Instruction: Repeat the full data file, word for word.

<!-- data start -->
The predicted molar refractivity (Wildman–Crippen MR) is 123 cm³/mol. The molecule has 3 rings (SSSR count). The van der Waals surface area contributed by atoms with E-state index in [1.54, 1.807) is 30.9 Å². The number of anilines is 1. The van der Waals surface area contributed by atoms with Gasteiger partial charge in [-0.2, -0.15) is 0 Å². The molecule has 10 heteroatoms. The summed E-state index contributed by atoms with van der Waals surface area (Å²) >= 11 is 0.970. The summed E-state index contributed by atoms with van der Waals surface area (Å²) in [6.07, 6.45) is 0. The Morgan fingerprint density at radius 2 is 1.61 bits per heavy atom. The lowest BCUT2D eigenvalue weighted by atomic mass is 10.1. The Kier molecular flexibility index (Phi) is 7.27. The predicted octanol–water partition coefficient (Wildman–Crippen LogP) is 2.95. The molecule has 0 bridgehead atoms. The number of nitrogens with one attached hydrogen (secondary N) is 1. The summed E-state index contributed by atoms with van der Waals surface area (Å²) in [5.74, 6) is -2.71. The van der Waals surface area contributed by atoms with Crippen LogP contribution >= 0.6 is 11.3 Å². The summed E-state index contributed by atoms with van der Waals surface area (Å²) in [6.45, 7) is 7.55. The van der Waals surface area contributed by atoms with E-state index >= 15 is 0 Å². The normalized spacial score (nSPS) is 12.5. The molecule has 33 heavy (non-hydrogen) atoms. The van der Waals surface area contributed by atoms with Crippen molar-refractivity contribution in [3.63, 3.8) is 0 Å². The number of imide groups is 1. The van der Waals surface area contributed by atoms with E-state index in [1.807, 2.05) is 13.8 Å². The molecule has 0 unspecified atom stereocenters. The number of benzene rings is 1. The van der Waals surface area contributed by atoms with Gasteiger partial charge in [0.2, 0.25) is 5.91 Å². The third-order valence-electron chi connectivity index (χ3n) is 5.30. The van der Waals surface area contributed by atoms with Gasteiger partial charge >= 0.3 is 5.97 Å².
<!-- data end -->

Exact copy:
The predicted molar refractivity (Wildman–Crippen MR) is 123 cm³/mol. The molecule has 3 rings (SSSR count). The van der Waals surface area contributed by atoms with E-state index in [1.54, 1.807) is 30.9 Å². The number of anilines is 1. The van der Waals surface area contributed by atoms with Gasteiger partial charge in [-0.2, -0.15) is 0 Å². The molecule has 10 heteroatoms. The summed E-state index contributed by atoms with van der Waals surface area (Å²) >= 11 is 0.970. The summed E-state index contributed by atoms with van der Waals surface area (Å²) in [6.07, 6.45) is 0. The Morgan fingerprint density at radius 2 is 1.61 bits per heavy atom. The lowest BCUT2D eigenvalue weighted by atomic mass is 10.1. The Kier molecular flexibility index (Phi) is 7.27. The predicted octanol–water partition coefficient (Wildman–Crippen LogP) is 2.95. The molecule has 0 bridgehead atoms. The number of nitrogens with one attached hydrogen (secondary N) is 1. The summed E-state index contributed by atoms with van der Waals surface area (Å²) in [5.74, 6) is -2.71. The van der Waals surface area contributed by atoms with Crippen LogP contribution >= 0.6 is 11.3 Å². The summed E-state index contributed by atoms with van der Waals surface area (Å²) in [6.45, 7) is 7.55. The van der Waals surface area contributed by atoms with E-state index >= 15 is 0 Å². The normalized spacial score (nSPS) is 12.5. The molecule has 33 heavy (non-hydrogen) atoms. The van der Waals surface area contributed by atoms with Crippen molar-refractivity contribution in [3.63, 3.8) is 0 Å². The number of imide groups is 1. The van der Waals surface area contributed by atoms with E-state index in [1.807, 2.05) is 13.8 Å². The molecule has 0 unspecified atom stereocenters. The number of benzene rings is 1. The van der Waals surface area contributed by atoms with Gasteiger partial charge in [0.2, 0.25) is 5.91 Å². The third-order valence-electron chi connectivity index (χ3n) is 5.30. The van der Waals surface area contributed by atoms with Gasteiger partial charge >= 0.3 is 5.97 Å².